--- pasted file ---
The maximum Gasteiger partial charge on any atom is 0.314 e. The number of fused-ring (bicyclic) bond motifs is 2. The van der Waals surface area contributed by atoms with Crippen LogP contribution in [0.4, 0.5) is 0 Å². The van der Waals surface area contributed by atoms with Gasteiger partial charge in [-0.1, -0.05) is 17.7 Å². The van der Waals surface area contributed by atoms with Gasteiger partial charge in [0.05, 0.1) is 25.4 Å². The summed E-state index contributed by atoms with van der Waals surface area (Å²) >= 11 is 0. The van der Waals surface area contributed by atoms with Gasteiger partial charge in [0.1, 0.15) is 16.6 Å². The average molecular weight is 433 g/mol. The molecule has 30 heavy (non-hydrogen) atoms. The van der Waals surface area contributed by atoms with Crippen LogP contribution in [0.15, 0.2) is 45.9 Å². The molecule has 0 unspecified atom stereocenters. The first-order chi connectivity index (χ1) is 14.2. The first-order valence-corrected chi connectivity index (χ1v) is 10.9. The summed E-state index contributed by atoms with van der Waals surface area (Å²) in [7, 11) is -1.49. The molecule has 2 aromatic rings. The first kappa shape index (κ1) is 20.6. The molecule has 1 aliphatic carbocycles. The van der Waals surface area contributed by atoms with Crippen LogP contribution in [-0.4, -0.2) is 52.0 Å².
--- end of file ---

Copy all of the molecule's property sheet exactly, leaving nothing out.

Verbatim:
The maximum Gasteiger partial charge on any atom is 0.314 e. The number of fused-ring (bicyclic) bond motifs is 2. The van der Waals surface area contributed by atoms with Crippen LogP contribution in [0.4, 0.5) is 0 Å². The van der Waals surface area contributed by atoms with Gasteiger partial charge in [-0.1, -0.05) is 17.7 Å². The van der Waals surface area contributed by atoms with Gasteiger partial charge in [0.05, 0.1) is 25.4 Å². The summed E-state index contributed by atoms with van der Waals surface area (Å²) >= 11 is 0. The van der Waals surface area contributed by atoms with Gasteiger partial charge in [0.1, 0.15) is 16.6 Å². The average molecular weight is 433 g/mol. The molecule has 30 heavy (non-hydrogen) atoms. The van der Waals surface area contributed by atoms with Crippen LogP contribution in [0.15, 0.2) is 45.9 Å². The molecule has 0 unspecified atom stereocenters. The first-order chi connectivity index (χ1) is 14.2. The first-order valence-corrected chi connectivity index (χ1v) is 10.9. The summed E-state index contributed by atoms with van der Waals surface area (Å²) in [7, 11) is -1.49. The molecule has 2 aromatic rings. The first kappa shape index (κ1) is 20.6. The molecule has 1 aliphatic carbocycles. The van der Waals surface area contributed by atoms with Crippen LogP contribution in [-0.4, -0.2) is 52.0 Å².